Working with international and H4 visa high school students who desire to matriculate to BS/MD programs is a very involved, comprehensive and long-term process.  My team and I must clearly understand student goals, continuously help students with their applications and develop successful admissions strategies. After all, we know the value of becoming a licensed U.S. medical doctor!

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High school juniors and parents of high school juniors should read this blog: High School Students – Time To Get Serious About BS/MD Plans Part II.

It’s very important to avoid the risks and potential mistakes that will cause you to be rejected from BS/MD programs. After all your hard work, do you really want to make mistakes?  Mistakes that can occur in your junior year, senior year and/or on your college applications?

Selectivity:  Dr. Lowe only works with qualified students and parents who choose to hire the best!

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BS/MD Admissions Advisors 2021 Acceptance Rate

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Dr. Paul R. Lowe, Admissions Expert

Dr. Paul Reginald Lowe is the managing director of Pinnacle Educational Center Admissions Advisors Group network.  He and his team of admissions advisors, through the admissions affiliate, BS/MD Admissions Advisors, help high school students get accepted to BS/MD programs.

College Admissions: How Important Are AP Exams?

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As high school juniors are preparing for their AP exams, many are wondering how important are they!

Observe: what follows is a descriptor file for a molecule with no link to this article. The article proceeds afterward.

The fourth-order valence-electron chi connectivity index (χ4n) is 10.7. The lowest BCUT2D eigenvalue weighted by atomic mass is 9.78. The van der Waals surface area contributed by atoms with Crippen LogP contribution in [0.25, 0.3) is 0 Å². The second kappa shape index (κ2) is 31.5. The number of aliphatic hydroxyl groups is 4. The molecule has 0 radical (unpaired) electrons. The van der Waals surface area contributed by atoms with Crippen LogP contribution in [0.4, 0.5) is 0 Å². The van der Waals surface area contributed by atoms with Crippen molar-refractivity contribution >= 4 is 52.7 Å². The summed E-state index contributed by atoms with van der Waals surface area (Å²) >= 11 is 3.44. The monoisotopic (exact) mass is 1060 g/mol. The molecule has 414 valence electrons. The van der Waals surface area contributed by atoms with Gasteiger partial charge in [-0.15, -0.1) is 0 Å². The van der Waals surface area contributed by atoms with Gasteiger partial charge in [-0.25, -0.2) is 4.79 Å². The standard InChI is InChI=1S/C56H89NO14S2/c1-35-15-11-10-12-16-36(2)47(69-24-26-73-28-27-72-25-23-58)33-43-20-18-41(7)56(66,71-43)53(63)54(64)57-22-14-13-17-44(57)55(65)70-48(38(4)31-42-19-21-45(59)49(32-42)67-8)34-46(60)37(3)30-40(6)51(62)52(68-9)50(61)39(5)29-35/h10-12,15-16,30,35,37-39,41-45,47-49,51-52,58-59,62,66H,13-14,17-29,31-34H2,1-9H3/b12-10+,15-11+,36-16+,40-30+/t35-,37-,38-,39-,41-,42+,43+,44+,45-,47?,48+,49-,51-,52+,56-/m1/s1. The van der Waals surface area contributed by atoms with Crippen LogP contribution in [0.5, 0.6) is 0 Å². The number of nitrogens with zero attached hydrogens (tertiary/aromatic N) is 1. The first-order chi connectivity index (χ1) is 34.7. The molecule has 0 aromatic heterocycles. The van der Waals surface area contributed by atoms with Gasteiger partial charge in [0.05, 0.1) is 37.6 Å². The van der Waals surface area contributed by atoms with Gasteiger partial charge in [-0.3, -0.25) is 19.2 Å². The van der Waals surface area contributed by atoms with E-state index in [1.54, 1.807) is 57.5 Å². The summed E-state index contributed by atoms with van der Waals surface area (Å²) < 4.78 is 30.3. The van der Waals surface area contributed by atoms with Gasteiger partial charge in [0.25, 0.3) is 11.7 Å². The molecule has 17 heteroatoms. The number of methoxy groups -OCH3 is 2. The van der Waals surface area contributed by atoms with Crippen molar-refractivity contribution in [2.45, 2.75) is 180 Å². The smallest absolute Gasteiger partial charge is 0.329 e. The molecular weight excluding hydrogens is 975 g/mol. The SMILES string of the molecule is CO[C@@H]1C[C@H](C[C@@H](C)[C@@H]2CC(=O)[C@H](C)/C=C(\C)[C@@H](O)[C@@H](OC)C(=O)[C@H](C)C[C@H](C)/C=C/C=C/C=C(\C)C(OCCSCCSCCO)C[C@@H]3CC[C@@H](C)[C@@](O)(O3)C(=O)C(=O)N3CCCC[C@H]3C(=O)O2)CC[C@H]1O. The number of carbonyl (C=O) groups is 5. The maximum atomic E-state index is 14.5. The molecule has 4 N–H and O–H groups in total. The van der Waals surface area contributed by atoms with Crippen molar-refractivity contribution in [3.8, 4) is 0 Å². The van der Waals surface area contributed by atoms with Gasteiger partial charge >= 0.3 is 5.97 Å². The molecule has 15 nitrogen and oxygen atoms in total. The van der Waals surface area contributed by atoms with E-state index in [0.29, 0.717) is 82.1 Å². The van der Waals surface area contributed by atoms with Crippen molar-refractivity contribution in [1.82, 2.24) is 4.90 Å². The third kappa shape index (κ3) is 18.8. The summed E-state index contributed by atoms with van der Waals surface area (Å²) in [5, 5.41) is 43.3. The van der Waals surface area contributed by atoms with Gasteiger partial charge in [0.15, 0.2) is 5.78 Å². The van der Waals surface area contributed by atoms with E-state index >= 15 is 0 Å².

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AP Exams are important!” – Dr. Paul Lowe

The depth and breadth of a student’s high school curriculum is very important – work done at the accelerated, honors and AP levels will matter in how the admissions committee evaluates your overall transcript – rejection or acceptance.

Ivy League and highly selective colleges and universities (and BS/MD programs) expect students to enroll in AP classes unless they have enrolled in an International Baccalaureate (IB) program or if their school does not offer AP classes.

Students who are applying to Ivy League and highly selective colleges and universities (and BS/MD programs) on average enroll in 8 – 12 AP courses. It’s important that you do well in the AP courses, as admissions officers want to see that you have been challenged and that you are doing well despite the challenging and demanding curriculum.

Students not taking advantage of AP courses offered at their schools are generally not looked at favorably during the admissions selection process. “Several admissions officers at the Ivies have told me that they’re more likely to admit students who have taken several APs.” – Dr. Paul Lowe

AP exam scores are self-reported.  We recommend that you should report scores if you receive a 3 or higher.

Dr. Lowe advises his clients which AP courses they should enroll in as it relates to their college student profile thereby helping them stand out during the admissions process.

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Dr. Paul Lowe, Admissions Expert

Dr. Paul Reginald Lowe, founder and managing director of Pinnacle Educational Center Admissions Advisors Group, provides comprehensive counseling advice, exclusively for admissions to top private schools; Ivy League and highly-selective colleges/universities; BS/MD programs; graduate and medical schools and top visual and performing arts programs.   The admissions affiliate: Ivy League Admissions Advisors specializes in admissions to Ivy League and highly selective colleges,  Dr. Lowe also specializes in helping students who have been wait-listed, deferred or rejected gain admission into their top-choice schools: College Application Rejected and student who wish to transfer to another college:  College Transfer Admissions Advisors.  For colleges and universities that recommend or require videos: College Admissions Video Productions.